"We Must Cultivate Our Garden"

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Last Updated on May 7, 2015, by eNotes Editorial. Word Count: 154

Context: The story of Candide is Voltaire's bitter attack on the theory of Leibnitz that this is the "best of all possible worlds." The ingenuous Candide, illegitimate son of a noble German family, is taught this principle by his tutor, Dr. Pangloss. In the rambling series of events that ensues,...

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Context: The story of Candide is Voltaire's bitter attack on the theory of Leibnitz that this is the "best of all possible worlds." The ingenuous Candide, illegitimate son of a noble German family, is taught this principle by his tutor, Dr. Pangloss. In the rambling series of events that ensues, Candide encounters every form of human wickedness, as he travels from Europe to Spanish America and finally to Turkey, where he finds his sweetheart, Cunegonde, from whom he had long been separated. There, reunited with her and his old tutor, Dr. Pangloss, he at last decides to give up his attempt to justify the evil in the world; instead, he buys a small farm. In vain does Dr. Pangloss, faithful to his philosophy, argue that Candide's sufferings are justified because they have led to his present comfortable existence on the farm. Candide's reply is simply:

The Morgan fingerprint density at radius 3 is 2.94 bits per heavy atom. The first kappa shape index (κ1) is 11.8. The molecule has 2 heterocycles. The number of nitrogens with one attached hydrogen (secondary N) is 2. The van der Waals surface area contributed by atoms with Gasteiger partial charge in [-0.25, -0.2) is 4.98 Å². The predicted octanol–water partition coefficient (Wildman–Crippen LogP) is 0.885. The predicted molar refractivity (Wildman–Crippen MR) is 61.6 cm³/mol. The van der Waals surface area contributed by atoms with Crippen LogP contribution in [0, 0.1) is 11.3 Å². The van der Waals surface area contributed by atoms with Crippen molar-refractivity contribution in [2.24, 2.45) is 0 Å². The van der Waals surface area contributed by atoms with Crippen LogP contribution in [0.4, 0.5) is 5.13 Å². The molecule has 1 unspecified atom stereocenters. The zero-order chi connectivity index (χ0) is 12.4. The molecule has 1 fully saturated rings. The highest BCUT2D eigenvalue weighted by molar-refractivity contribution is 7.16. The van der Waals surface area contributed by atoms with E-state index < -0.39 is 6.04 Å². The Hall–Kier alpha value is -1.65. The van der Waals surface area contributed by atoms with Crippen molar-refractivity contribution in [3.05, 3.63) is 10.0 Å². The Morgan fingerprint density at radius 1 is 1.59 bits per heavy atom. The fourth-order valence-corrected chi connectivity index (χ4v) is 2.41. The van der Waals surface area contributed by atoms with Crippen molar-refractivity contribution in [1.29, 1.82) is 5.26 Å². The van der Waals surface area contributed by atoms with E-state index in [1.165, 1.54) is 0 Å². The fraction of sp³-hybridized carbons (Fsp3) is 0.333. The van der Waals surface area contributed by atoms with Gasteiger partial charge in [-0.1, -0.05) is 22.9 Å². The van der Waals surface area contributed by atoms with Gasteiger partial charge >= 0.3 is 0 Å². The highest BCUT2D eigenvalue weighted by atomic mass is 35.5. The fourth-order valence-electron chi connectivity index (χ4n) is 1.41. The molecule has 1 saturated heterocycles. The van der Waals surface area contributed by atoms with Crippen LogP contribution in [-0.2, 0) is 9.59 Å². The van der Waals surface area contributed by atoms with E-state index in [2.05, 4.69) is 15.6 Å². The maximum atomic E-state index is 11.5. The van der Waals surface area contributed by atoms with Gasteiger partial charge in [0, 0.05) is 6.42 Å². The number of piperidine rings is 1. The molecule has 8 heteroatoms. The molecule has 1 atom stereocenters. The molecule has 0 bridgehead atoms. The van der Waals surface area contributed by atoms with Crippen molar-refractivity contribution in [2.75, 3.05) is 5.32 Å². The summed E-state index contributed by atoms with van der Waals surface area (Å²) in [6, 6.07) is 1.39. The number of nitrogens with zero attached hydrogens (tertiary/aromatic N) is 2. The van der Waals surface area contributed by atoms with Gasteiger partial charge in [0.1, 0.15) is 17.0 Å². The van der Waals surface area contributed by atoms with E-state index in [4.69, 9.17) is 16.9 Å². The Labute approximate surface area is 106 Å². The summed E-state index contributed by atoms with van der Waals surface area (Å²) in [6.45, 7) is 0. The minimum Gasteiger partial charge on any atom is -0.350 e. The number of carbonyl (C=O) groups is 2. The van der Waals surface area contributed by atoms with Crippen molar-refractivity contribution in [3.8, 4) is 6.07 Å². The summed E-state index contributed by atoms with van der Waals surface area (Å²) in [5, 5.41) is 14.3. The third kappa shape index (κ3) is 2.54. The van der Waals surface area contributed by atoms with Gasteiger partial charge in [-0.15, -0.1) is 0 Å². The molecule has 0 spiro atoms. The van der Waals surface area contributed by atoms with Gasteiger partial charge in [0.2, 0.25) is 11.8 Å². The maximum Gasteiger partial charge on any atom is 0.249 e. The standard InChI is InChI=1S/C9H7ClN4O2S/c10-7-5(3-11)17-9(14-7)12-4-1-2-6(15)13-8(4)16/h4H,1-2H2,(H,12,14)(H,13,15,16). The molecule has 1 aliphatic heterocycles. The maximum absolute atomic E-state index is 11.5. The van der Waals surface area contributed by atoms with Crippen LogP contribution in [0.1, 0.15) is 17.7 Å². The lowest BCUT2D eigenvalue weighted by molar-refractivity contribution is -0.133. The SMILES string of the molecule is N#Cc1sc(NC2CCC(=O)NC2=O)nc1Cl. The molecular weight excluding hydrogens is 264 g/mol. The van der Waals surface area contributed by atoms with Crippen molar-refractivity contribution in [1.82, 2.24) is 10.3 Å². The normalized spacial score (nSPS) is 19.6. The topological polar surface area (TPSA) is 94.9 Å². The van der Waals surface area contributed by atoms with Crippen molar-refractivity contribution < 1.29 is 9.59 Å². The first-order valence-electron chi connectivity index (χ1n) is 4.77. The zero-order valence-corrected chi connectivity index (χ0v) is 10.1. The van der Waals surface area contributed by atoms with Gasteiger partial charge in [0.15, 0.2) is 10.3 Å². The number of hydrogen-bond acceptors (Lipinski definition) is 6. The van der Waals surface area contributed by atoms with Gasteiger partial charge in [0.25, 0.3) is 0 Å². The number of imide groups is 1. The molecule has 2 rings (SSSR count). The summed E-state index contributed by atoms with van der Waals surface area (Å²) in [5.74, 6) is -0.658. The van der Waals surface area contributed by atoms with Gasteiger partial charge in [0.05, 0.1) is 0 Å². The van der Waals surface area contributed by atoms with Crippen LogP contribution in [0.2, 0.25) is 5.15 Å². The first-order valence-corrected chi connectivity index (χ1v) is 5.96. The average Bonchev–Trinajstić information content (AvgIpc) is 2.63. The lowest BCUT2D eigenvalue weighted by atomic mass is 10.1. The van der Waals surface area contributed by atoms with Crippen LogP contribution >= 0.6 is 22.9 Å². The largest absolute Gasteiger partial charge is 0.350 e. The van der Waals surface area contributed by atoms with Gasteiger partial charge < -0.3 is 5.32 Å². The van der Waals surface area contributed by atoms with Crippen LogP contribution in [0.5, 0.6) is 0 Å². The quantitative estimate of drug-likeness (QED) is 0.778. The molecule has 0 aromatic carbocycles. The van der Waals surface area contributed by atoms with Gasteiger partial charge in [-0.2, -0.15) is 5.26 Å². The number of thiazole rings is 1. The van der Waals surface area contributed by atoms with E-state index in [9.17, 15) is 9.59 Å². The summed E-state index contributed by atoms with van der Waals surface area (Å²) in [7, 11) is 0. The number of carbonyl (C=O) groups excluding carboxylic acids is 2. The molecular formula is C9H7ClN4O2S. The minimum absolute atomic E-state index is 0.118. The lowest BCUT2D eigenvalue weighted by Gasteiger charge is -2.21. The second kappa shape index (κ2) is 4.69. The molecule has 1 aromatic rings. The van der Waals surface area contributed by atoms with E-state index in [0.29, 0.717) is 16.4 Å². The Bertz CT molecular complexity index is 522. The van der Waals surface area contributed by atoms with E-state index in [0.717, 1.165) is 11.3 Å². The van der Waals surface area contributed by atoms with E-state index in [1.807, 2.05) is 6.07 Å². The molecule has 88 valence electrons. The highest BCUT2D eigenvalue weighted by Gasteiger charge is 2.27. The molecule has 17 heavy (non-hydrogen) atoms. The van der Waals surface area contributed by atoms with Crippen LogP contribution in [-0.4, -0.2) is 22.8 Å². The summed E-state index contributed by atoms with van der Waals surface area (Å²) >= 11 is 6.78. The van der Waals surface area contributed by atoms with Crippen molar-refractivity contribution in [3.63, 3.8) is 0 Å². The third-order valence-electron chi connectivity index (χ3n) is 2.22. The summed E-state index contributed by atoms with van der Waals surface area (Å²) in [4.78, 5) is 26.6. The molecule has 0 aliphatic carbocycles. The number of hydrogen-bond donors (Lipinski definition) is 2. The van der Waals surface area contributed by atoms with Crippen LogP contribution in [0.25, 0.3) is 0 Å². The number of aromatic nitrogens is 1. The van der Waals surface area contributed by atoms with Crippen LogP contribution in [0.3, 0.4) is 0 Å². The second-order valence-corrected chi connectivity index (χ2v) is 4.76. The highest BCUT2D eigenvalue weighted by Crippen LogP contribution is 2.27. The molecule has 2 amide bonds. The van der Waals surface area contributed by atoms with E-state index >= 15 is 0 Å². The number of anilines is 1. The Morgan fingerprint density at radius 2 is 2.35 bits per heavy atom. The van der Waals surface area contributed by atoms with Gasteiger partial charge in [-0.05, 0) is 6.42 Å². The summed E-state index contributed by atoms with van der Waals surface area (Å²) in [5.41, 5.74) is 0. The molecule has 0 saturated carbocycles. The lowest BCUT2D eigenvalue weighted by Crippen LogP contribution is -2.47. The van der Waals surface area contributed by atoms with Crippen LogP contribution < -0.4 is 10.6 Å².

"'Tis well said, but we must cultivate our garden."

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"This Best Of All Possible Worlds"